That debut year was a very successful one for Flanagan, as she was named ACT Academy of Sport Junior Athlete of the Year. She also represented Australia as a member of the gold medal-winning Hockeyroos at the Delhi Commonwealth Games. Her second Commonwealth Games medal was added in 2014, with Flanagan leading the team to gold.

Flanagan was a key member of the Olympic Games team that finished fifth in London. In 2013 she was named World Hockey’s Young Player of the Year, only the third Australian women to achieve this award. Known as a corner specialist, Flanagan represented Australia 171 times over a highly successful individual and team career.

2012 FIH Women’s Young Player of the Year – Anna Flanagan

4. Tom Rogic

A Canberra native, Tom Rogic is a soccer legend for club and country. He played his junior football with Tuggeranong United before progressing to the senior level with Belconnen United. Rogic’s big break came in 2011, when he won the opportunity to join the Nike Academy.

After a year with the Nike Academy Rogic returned to Australia where he played for the Central Coast Mariners in the A-league. Five goals and two Young Player of the Month Awards was an impressive output in only 20 appearances. His talent was soon recognised by Scottish giants, Celtic, and in 2013 he made the move to Glasgow. A man-of-the-match performance in his very first game, 14 trophies, and a famous game-winning goal in 2017 sum up his Celtic career so far.

Tom Rogic’s Scottish Cup final winner (Gfycat)

Rogic has also represented the Socceroos on 52 occasions. The attacking midfielder has scored 10 goals for Australia, with his best stretch of performances coming during the 2018 FIFA World Cup Qualifiers where he netted 6 goals as Australia qualified for the World Cup. Arguably the most talented player for the country in the 2010s, Rogic is the metronome that makes the Socceroos tick.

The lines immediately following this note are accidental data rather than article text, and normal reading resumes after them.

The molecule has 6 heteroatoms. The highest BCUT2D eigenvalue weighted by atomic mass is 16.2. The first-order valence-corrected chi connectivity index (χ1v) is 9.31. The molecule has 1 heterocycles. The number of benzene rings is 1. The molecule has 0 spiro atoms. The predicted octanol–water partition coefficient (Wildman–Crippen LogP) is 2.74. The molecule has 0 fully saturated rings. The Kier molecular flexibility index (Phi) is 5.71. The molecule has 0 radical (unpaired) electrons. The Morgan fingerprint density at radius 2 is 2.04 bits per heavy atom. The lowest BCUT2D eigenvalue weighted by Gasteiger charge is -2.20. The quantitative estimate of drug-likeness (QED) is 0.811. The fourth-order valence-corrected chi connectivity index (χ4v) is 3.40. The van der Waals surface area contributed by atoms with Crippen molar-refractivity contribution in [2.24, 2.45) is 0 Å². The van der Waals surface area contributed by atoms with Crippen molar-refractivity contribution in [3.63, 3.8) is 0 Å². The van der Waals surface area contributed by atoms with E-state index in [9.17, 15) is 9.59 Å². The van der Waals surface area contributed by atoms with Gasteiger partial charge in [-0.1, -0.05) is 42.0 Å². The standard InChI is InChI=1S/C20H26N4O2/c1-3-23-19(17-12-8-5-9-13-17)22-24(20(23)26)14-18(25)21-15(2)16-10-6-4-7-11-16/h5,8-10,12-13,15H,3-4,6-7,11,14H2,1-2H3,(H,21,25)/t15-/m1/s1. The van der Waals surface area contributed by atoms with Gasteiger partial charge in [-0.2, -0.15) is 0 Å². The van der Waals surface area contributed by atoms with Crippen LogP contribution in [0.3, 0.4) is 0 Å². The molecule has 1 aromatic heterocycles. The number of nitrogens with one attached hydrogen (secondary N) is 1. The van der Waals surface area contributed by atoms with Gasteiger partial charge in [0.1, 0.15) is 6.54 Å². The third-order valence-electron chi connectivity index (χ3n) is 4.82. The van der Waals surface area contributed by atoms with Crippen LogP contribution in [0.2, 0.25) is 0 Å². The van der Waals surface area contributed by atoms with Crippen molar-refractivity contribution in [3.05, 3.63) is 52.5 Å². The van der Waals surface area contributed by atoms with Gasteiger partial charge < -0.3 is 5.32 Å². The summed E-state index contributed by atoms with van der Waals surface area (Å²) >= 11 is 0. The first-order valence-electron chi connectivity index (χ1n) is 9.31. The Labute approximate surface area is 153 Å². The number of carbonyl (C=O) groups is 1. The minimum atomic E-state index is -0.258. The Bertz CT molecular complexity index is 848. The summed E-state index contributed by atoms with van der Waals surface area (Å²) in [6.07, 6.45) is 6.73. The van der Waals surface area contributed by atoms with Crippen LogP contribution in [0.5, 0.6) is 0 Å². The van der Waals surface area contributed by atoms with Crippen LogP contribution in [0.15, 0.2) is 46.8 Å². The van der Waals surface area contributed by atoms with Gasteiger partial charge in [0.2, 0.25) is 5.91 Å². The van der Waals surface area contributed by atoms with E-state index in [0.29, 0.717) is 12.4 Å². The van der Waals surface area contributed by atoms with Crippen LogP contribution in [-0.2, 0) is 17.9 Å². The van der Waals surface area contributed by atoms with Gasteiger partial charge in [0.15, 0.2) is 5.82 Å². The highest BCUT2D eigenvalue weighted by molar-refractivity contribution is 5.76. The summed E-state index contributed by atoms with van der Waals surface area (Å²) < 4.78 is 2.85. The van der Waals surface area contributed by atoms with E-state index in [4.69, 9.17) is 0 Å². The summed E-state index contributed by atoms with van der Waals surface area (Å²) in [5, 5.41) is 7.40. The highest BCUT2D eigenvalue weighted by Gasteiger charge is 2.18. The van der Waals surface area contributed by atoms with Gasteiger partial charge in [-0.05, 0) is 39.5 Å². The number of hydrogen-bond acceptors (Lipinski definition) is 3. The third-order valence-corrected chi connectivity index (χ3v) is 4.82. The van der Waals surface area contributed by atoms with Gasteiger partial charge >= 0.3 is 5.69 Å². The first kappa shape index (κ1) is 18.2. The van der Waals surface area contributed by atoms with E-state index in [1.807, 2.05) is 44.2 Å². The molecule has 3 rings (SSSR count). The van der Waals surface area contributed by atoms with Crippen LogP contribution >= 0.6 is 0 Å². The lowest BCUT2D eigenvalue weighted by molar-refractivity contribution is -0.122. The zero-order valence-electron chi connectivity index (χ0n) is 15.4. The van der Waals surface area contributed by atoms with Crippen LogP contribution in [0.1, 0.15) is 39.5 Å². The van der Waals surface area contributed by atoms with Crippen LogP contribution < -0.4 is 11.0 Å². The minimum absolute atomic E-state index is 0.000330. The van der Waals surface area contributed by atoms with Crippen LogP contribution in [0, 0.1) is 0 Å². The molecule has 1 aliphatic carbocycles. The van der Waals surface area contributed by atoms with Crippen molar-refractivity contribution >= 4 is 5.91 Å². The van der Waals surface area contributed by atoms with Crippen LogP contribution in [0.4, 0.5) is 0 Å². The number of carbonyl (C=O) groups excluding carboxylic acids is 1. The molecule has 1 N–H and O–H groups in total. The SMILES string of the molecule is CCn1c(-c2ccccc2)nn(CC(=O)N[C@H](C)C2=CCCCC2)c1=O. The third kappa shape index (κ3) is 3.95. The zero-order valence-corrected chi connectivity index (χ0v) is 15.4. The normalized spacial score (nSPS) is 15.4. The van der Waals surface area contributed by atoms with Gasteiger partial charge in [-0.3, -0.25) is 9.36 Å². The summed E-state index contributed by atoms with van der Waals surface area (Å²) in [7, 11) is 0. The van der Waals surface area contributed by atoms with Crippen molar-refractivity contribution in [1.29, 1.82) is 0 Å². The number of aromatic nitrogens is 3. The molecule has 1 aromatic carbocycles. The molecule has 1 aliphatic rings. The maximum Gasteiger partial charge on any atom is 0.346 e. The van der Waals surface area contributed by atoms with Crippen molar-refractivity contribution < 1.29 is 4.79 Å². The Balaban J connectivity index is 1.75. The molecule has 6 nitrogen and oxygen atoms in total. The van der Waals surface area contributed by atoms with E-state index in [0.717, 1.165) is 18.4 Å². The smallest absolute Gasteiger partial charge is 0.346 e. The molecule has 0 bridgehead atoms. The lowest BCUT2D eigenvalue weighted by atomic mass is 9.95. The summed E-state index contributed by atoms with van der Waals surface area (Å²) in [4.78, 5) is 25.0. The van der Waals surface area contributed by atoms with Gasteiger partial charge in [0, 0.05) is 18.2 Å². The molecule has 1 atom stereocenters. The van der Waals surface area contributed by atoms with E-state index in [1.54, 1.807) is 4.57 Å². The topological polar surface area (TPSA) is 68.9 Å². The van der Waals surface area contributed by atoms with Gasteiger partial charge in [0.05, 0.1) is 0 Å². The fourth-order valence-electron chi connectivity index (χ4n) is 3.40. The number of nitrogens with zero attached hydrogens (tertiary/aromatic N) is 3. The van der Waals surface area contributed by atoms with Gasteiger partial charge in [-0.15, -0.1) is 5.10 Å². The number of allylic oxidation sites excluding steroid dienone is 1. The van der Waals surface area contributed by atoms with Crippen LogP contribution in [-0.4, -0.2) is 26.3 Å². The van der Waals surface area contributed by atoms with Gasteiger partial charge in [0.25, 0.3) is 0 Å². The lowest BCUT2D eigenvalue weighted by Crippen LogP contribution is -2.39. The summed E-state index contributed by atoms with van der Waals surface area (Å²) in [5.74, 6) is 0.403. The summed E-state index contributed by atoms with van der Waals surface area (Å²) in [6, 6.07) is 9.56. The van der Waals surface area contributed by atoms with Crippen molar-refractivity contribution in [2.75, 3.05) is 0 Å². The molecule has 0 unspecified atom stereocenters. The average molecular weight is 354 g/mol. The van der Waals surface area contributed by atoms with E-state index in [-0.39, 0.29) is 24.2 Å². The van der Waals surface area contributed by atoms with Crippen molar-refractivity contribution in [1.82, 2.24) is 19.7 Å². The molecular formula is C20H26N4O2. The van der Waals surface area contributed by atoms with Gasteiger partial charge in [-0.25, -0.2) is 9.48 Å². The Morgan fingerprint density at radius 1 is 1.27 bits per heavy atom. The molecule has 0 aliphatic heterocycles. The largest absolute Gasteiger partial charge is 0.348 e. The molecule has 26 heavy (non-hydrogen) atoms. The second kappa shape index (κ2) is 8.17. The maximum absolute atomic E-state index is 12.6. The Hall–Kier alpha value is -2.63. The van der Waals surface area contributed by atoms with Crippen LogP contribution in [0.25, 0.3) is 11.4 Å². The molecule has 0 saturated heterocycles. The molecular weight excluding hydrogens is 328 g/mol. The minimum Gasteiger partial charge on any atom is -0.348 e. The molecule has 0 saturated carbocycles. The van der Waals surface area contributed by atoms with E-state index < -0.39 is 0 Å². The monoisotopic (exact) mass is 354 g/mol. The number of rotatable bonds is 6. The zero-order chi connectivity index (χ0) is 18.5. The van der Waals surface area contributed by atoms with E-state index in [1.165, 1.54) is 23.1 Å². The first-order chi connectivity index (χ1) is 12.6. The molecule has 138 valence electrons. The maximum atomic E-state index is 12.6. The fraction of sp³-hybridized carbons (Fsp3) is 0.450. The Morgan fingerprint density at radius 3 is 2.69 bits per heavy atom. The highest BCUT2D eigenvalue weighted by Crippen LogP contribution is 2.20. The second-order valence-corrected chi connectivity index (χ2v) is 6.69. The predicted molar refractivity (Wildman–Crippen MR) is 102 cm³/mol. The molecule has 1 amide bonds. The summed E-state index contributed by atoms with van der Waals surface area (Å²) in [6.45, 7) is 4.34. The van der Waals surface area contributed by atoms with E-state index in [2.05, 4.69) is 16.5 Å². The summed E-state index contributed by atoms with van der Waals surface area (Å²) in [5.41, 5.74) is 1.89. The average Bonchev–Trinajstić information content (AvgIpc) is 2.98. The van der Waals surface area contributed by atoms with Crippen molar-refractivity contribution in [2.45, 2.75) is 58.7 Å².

5. Caroline Buchanan

Caroline Buchanan is a multi-sport star who has represented Australia in both BMX and mountain-biking. She spent her childhood at the Canberra BMX club, training hard on the track to eventually become one of Australia’s most successful athletes of the 2010s.

A sixteen time National Champion in BMX (11) and Mountain Biking (5), Buchanan has dominated the rest of the Australian competition year after year. On top of this, she has been named the Australian Female Mountain Biker of the year three times. Buchanan represented her country in the 2012 and 2016 Olympics, but fell short of the podium both times.

On the world stage, Buchanan is a five time champion in Mountain Biking and a three time champion in BMX, proving her status as a star at the international level. She was the 2012 top ranked BMX cyclist, and was awarded the prestigious 2013 Australian Athlete of the Year title. In 2013, Buchanan was also recognised as the first BMX or Mountain Bike cyclist to win the coveted Sir Hubert Opperman Trophy for Australian Cyclist of the Year.

BMX World Cup Win Manchester 2014 – Caroline Buchanan

Canberra sport was in safe hands during the 2010s, as these five athletes represented the city at the highest level of their chosen fields. It’s a testament to the talent produced by the city, and proves that the capital upholds Australia’s identity as a sporting nation.